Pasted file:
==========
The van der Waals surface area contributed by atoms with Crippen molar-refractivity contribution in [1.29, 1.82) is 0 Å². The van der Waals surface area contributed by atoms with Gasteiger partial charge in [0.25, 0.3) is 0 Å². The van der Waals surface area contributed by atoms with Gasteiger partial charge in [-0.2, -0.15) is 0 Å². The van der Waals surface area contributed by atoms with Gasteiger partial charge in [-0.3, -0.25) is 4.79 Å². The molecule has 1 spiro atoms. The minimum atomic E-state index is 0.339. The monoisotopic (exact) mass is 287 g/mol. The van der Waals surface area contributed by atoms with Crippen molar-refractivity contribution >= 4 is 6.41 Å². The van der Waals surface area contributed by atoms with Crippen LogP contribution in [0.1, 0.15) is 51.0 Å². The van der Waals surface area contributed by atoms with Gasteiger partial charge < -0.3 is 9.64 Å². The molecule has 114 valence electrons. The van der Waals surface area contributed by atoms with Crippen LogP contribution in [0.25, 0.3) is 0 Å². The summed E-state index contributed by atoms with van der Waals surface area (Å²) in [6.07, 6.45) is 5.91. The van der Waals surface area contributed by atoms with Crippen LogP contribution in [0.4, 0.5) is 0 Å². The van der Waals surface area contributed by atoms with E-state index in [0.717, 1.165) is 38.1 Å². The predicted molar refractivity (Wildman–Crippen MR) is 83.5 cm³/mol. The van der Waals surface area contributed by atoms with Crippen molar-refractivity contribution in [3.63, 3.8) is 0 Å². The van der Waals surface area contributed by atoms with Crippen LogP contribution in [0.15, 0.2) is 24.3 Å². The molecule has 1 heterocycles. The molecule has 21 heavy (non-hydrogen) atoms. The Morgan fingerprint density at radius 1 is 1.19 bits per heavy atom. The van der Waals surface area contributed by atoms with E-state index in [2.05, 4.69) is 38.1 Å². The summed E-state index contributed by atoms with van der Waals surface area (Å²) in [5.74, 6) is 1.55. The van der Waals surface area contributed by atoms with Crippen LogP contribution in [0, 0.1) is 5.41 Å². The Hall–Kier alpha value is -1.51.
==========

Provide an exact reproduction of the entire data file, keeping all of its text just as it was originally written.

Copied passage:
The van der Waals surface area contributed by atoms with Crippen molar-refractivity contribution in [1.29, 1.82) is 0 Å². The van der Waals surface area contributed by atoms with Gasteiger partial charge in [0.25, 0.3) is 0 Å². The van der Waals surface area contributed by atoms with Gasteiger partial charge in [-0.2, -0.15) is 0 Å². The van der Waals surface area contributed by atoms with Gasteiger partial charge in [-0.3, -0.25) is 4.79 Å². The molecule has 1 spiro atoms. The minimum atomic E-state index is 0.339. The monoisotopic (exact) mass is 287 g/mol. The van der Waals surface area contributed by atoms with Crippen molar-refractivity contribution >= 4 is 6.41 Å². The van der Waals surface area contributed by atoms with Crippen LogP contribution in [0.1, 0.15) is 51.0 Å². The van der Waals surface area contributed by atoms with Gasteiger partial charge < -0.3 is 9.64 Å². The molecule has 114 valence electrons. The van der Waals surface area contributed by atoms with Crippen LogP contribution in [0.25, 0.3) is 0 Å². The summed E-state index contributed by atoms with van der Waals surface area (Å²) in [6.07, 6.45) is 5.91. The van der Waals surface area contributed by atoms with Crippen LogP contribution in [0.4, 0.5) is 0 Å². The van der Waals surface area contributed by atoms with E-state index in [0.717, 1.165) is 38.1 Å². The predicted molar refractivity (Wildman–Crippen MR) is 83.5 cm³/mol. The van der Waals surface area contributed by atoms with Crippen molar-refractivity contribution in [3.63, 3.8) is 0 Å². The van der Waals surface area contributed by atoms with Crippen LogP contribution in [0.15, 0.2) is 24.3 Å². The molecule has 1 heterocycles. The molecule has 21 heavy (non-hydrogen) atoms. The Morgan fingerprint density at radius 1 is 1.19 bits per heavy atom. The van der Waals surface area contributed by atoms with E-state index in [2.05, 4.69) is 38.1 Å². The summed E-state index contributed by atoms with van der Waals surface area (Å²) in [5.74, 6) is 1.55. The van der Waals surface area contributed by atoms with Crippen LogP contribution in [0, 0.1) is 5.41 Å². The Hall–Kier alpha value is -1.51.